What Happens To Data When a Cloud Provider Dies?
The cloud is no place to store your data. Clouds are, by their nature temporary and a very vapourous item.
I want my data on my servers. I need to be able to access the data from anywhere. I have no trust that the cloud where I store my data will not disappear, go out of business or otherwise vanish. I might keep a backup on a cloud server (as long as only I have a password and the encryption is 256bit) but, never my primary data.
RIAA Threatens ICANN Over Music-Themed gTLD Standards
When did the internet revolve around what the RIAA thought. It seems that their ultimate concern is that they will become irrevelant and end up with the buggy whip manufacturers. The world they were created in no longer exists and they are fighting to keep it around. What will happen if the RIAA is not around... nothing at all. Good bye, don't let the door hit you on the way out.
Cook's Magazine Claims Web Is Public Domain
It looks like their site has stopped responding and offline.
Making a dumb move and then a stupid comment can cause website outage.
Macrovision Responds to Steve Jobs on DRM
DRM is a method by which the distributors can keep charging consumers ad nauseum for access to what they already have paid for. Same goes for media format changes (LP, Cassette, CD, VHS, Beta, DVD, MP3, etc...) We are living an age where you don't purchase anything, you only rent it monthly or weekly.
When you purchase a blender you own it. You can use it as you choose, where, when and how.
Imagine if when you paid for a blender there was a EULA that stated that you actually did not purchase the blender but only a license to use it. Also by "opening this blender you agree to only blend drinks for 4 people or less" (you could purchase a license for a 4 to 8 person blender) and that you could not have any alcoholic product in the blender. And that if you violated any of the EULA that the licenser of the blender could turn off the blender remotely and you have no leave for appeal. That effectively is what the distributors of music want and DRM is the enforcement mechanism.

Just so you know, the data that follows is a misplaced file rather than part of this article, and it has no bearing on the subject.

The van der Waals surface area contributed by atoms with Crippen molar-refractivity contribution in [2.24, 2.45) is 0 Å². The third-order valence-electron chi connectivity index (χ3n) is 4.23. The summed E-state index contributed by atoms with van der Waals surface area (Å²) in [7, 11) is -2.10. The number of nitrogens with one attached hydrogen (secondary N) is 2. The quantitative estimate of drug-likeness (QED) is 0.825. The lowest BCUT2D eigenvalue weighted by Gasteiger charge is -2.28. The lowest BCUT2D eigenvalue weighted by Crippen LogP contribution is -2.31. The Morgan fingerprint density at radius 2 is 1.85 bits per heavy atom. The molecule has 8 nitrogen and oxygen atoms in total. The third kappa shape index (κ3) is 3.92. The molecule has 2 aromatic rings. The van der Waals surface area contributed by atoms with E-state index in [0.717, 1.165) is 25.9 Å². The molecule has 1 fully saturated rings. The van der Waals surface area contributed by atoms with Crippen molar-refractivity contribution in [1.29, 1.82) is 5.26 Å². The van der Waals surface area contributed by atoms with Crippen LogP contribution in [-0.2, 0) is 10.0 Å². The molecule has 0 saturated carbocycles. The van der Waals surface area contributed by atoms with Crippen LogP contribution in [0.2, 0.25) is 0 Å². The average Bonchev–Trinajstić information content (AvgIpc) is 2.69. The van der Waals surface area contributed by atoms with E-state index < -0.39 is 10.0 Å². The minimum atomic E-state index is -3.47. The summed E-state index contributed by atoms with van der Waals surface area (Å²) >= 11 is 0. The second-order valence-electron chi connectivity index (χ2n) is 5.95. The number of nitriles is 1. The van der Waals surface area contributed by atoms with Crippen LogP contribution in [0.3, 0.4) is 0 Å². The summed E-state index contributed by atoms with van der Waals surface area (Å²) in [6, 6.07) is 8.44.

We have become the ultimate in consumer society, we can now pay money for items we can never own. What's next on the restricted list, cars, shoes, clothing, food... (by purchasing this potato you agree that it will used for its nutritional content only and not for use in advertising or promotion, and built into it is a chip to sense camera lights and explode the potato to prevent such uses)
We need to take back our rights as consumers, avoid DRM protected media, and challenge EULA's at every opportunity (most won't hold up in court anyway). Lets stop purchasing rights and start purchasing products.